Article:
Tablet Wars! BlackBerry BlackPad Facing Serious Competition

Research In Motion’s (RIM) coming BlackBerry Tablet is going to be released in the middle of the coming Tablet Wars. The device—possibly going by ‘BlackPad’ as its official name and codenamed the ‘Cobalt’—promises quite a bit if any of the rumors regarding it are true. However, there certainly are a lot of other competitors out there and each of them wants to cash into the lucrative market that Apple’s iPad is currently enjoying near total domination in. Can the BlackPad compete? Let’s take a look at what it offers and how it stacks up against what is known about its competitors.

Apple’s iPad

No one can deny that Apple’s iPad has become a cash cow for the company and builds on the success of the iPhone and iPod touch. With rumors abounding that two new models of the iPad coming out later this year—a 7” screen version is supposedly in the works—many of the features that its competitors are hoping to have an edge up with (more RAM, faster processor, video conferencing ability) are expected to ship with these two new models. Whether or not the iPad can hold onto such a strong lead like Apple’s iPod lineup has over the rest of the MP3 player market remains to be seen, but with Apple’s track record, you can be sure we will read stories about people will trampling each other to death trying to get one of these around Christmas if supply shortages crop up.

Dell’s Streak

Besides the iPad, this is the only other tablet in this list that currently is on sale. However, its 5” screen is seen by many as a major hindrance to adoption and it has not been selling as well as had been hoped. It does though have a front facing camera for video calling. Dell probably should have decided if it was going to make a smartphone or a tablet since they compromised and delivered a lackluster combination of both. Personally, I don’t see the current model as a major competitor and we will have to wait for later revisions to see how Dell decides to improve it.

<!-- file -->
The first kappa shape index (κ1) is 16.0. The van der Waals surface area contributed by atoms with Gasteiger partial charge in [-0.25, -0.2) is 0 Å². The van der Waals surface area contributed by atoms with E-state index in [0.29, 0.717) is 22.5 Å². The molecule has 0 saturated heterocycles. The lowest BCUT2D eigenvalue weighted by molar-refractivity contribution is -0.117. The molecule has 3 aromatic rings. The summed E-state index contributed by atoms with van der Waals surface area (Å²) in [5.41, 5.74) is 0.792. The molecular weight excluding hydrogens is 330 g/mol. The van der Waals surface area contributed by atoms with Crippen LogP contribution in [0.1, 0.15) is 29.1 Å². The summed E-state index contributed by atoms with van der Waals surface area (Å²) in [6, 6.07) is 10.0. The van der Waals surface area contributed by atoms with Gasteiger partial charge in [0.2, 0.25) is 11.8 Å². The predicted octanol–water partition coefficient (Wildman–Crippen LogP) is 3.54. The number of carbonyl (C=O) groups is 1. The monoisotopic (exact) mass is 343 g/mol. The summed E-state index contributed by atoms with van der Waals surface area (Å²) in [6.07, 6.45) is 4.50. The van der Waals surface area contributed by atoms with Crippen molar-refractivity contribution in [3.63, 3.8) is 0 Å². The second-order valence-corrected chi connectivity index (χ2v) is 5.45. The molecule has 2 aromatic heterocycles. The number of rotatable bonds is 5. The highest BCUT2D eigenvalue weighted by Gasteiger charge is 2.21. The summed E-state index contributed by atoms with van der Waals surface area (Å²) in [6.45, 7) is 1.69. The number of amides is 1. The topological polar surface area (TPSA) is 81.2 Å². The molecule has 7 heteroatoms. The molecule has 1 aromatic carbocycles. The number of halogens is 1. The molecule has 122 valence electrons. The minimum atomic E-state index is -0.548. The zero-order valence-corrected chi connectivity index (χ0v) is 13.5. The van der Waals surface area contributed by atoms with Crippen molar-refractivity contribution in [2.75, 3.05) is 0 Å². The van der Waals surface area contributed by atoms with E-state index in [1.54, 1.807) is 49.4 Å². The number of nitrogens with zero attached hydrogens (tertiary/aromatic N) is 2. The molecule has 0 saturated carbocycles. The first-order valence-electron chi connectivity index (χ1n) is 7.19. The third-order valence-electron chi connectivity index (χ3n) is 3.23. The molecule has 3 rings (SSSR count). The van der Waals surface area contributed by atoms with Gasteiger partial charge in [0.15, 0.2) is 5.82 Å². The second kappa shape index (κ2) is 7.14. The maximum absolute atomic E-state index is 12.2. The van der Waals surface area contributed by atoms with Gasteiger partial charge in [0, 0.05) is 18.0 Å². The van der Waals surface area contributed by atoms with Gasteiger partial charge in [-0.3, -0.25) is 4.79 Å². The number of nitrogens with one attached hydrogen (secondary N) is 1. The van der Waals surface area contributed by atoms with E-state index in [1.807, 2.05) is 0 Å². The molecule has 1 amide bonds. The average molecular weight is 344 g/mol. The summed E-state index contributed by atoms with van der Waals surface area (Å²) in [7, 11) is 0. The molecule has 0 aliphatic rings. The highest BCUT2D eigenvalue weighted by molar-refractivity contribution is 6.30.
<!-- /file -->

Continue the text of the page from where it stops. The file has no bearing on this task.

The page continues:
HP’s Hurricane

Ah yes, HP’s Hurricane. This tablet is still stuck in rumor land, but it’s almost a sure thing. Unfortunately, little is known about this device right now except that it will be running an updated version of Palm’s WebOS (HP bought Palm in case you’ve been out of the loop). I expect this to find a nice niche of users. As a former Palm user, I hope that it’s good enough to keep Palm’s legacy alive.

Cisco’s Cius

Cisco’s bad boy Cius tablet is expected to be the most expensive of all of them. Of course, Cisco has a legitimate reason to charge so much (think around $1,000) for this, since it will be able to dock to Ethernet networks, be designed for video conferencing, and have a lot of really customized Cisco software that gives it support for running cloud-based applications. I think that besides large companies, many will shy away from this.

Notion Ink’s Adam

With its 10” display, the Adam is sure to turn a few heads. It also packs a beast of a dual core processor, something that should find its way into smartphones soon. While this is not expected to start selling until the end of the year, it has quite a few power user features like HDMI, USB and microSD support. It also will supposedly cost less than the iPad. This might end up as a strong competitor if it’s marketed right.


Samsung’s Tab

Samsung’s tablet has been nearly lost in all of the iPad, Cius and BlackPad hubbub. That’s a shame too since the company’s Galaxy S smartphones are beautiful pieces of engineering. While the Tab still hasn’t gotten a real release date, it is sporting a 7” and a processor clocking in at over 1 GHz. Hopefully, this device delivers and provides some real competition for its competitors.



RIM’s BlackPad

The BlackPad still has not gotten an official release date, and even the screen size is still debatable. Whether or not the rumors are true that this tablet will require a Bluetooth docking connection to a BlackBerry smartphone to go on the Internet when Wi-Fi is unavailable is cause for worry. However, the BlackPad is expected to have hardware accelerated Adobe Flash support and RIM is known for delivering solid devices—even if they are not the most technically impressive. A tablet offering would certainly be a change of pace for RIM, and here’s hoping that it has a slide-out QWERTY keyboard. Okay, kidding on that last part. If RIM puts a real keyboard on this then I don’t know if I could take the company seriously anymore.

So what do you think? I didn’t want to go into all of the technical specs for these devices since most of them are still being kept secret and what we do know is from leaks and rumors. Besides, a few extra hundred MHz of processing power isn’t something that you should base your tablet purchase on. Wait for these to come out and read the reviews. I’m giddy to see that RIM is going to enter the Tablet Wars, and I hope the company delivers a fresh product that can keep the BlackBerry magic going well into the next decade. Sound off!

Tags: , , , ,